Shows & Panels
- Accelerate and Streamline for Better Customer Service
- Ask the CIO
- The Big Data Dilemma
- Carrying On with Continuity of Operations
- Client Virtualization Solutions
- Data Protection in a Virtual World
- Expert Voices
- Federal Executive Forum
- Federal IT Challenge
- Federal Tech Talk
- Feds in the Cloud
- Health IT: A Policy Change Agent
- Improving Healthcare Outcomes through IT Policy
- IT Innovation in the New Era of Government
- Making Dollars And Sense Out of Data Center Consolidation
- Navigating the Private Cloud
- One Step to the Cloud, Two Steps Toward Innovation
- Path to FDCCI Compliance
- Take Command of Your Mobility Initiative
- Veterans in Private Sector: Making the Transition
Shows & Panels
Coast Guard Rear Adm. Charles Michel, director of the Joint Interagency Task Force South told the Federal Drive with Tom Temin and Emily Kopp that cuts from sequestration are limiting the resources available to stop large amounts of cocaine from entering the country.
The Washington area is alive and very well as it enters the third month of sequestration, Senior Correspondent Mike Causey says. But what about feds in other places? Is their life beyond the Beltway? What's sequestration doing to feds in Ogden, Utah, and Maricopa County. Ariz.? How are communities like Hampton, Va., and Huntsville, Ala., holding up?
If you told your giant nationwide operation to make across-the-board cuts, you would think each manager would do roughly the same thing. But since sequestration has been imposed, each federal agency has acted differently, Senior Correspondent Mike Causey says. Some have frozen hiring while others are still recruiting. Some are furloughing employees while some are paying them to leave. So what's your agency doing?
In the second phase of furloughs at the Environmental Protection Agency, employees are now looking at 23 furlough hours instead of 47.
The American Federal of Government Employees says the Housing and Urban Development Department's plan to reorganize to save costs runs counter to an agreement it has with the union over employee furloughs.
Furloughs for employees of the U.S. Park Police will end June 1, the head of the National Park Service announced Friday. The Park Police have already taken three furlough days since sequestration went into effect in March.
The Department of Housing and Urban Development, Internal Revenue Service, Office of Management and Budget and the Environmental Protection Agency will all shut down Friday because of widespread employee furloughs — giving feds a four-day holiday weekend. The Labor and Interior Departments also are telling employees to stay home.
The password next week at several federal agencies is this: Come to work and we fire you. Don't dare show your face on Friday or else, Senior Correspondent Mike Causey says.
When you're on a vacation trip or long drive, do your kids keep asking "Are we there yet?!" Now, Senior Correspondent Mike Causey says, suppose you are Uncle Sam and you've told your 1.8 million kids they are going on a sequestration vacation. If they keep asking are we there yet, what do you tell them?
In an email to employees, Director James Clapper said that he does not envision furloughs for feds that fall under the National Intelligence Program.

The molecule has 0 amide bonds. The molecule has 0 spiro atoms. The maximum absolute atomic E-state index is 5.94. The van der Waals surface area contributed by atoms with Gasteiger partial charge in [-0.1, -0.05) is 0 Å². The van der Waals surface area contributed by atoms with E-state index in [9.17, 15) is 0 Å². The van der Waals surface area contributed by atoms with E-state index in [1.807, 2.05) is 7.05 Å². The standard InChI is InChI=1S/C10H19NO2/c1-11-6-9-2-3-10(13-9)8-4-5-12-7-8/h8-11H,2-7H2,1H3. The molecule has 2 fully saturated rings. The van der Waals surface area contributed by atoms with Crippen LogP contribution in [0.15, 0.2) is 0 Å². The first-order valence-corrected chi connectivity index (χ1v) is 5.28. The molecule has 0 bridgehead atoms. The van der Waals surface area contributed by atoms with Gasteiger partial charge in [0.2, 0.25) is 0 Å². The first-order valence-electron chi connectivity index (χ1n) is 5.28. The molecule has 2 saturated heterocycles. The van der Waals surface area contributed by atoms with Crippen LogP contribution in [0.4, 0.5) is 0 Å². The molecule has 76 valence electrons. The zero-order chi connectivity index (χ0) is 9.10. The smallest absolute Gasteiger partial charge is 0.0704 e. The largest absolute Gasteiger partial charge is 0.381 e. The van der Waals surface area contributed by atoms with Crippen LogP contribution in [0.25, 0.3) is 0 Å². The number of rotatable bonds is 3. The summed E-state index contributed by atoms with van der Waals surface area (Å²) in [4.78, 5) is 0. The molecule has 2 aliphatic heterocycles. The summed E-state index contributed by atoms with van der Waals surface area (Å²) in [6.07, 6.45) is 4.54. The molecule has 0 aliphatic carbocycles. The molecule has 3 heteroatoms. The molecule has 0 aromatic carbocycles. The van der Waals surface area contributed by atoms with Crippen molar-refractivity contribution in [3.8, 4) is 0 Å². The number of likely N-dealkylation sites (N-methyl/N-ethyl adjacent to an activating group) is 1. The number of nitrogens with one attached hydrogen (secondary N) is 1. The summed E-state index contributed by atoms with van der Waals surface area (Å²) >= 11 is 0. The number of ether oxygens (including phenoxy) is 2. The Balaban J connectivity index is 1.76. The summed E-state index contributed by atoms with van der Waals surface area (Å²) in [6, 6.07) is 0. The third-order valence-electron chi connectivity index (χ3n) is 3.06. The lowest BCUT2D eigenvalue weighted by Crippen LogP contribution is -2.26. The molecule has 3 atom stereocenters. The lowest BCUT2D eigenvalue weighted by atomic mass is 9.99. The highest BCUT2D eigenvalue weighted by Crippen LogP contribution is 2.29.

For many federal workers, the threat of sequestration-triggered furloughs seems to be fading, at least a bit. But for some federal contractors, sequestration has meant layoffs, with perhaps more to come, Senior Correspondent Mike Causey says. So how's sequestration treating you?
Back in the day, there were two classes of federal worker. Either you were essential or you were nonessential. Most were nonessential. Thanks to political correctness, the term of art now is emergency or nonemergency, Senior Correspondent Mike Causey says. So what impact does that have when furloughs come a knocking?
FAA to keep 72 airport control towers open at night that were slated for closure
Sequestration came in like a lion ... While there have been some furloughs, politicians on both sides of the aisle have learned that furloughing air traffic controllers, meat inspectors and FBI agents is not popular, even with fed bashers, Senior Correspondent Mike Causey says. So, is sequestration heading for a soft landing?
Some furloughed federal employees could offset their forced time off with annual leave -- but only under certain circumstances, according to updated guidance from the Office of Personnel Management. If an agency cancels the need for planned furlough days after an employee has already taken those days off, he or she is permitted to substitute annual leave to offset the furlough.
Furloughs at the Agriculture Department are looking increasingly unlikely following Agriculture Secretary Tom Vilsack's request to shift funding and the department's ongoing efforts to find alternative cost savings. A USDA spokeswoman confirmed last week that the department wouldn't have to furlough employees in either the Farm Service Agency or the department's Rural Development division.
The threat of furloughs is hanging heavy over tens of thousands of federal workers who say they won't be able to pay the bills if forced to stay home for five to 15 days. So, Mike Causey wants to know, is there light at the end of this tunnel?
The White House budget office is recalculating how to apply automatic spending cuts for a handful of agencies, freeing up almost $4 billion for the Pentagon and another $1 billion or so for other agencies like the Homeland Security Department and NASA.
Despite budget cuts requiring most federal agencies to furlough workers, the State Department says it will not have to force any of its employees to take unpaid leave.
The U.S. Forest Service is demanding that states give back $17.9 million in federal subsidies, saying the taxpayer cash is subject to automatic spending cuts called "sequestration."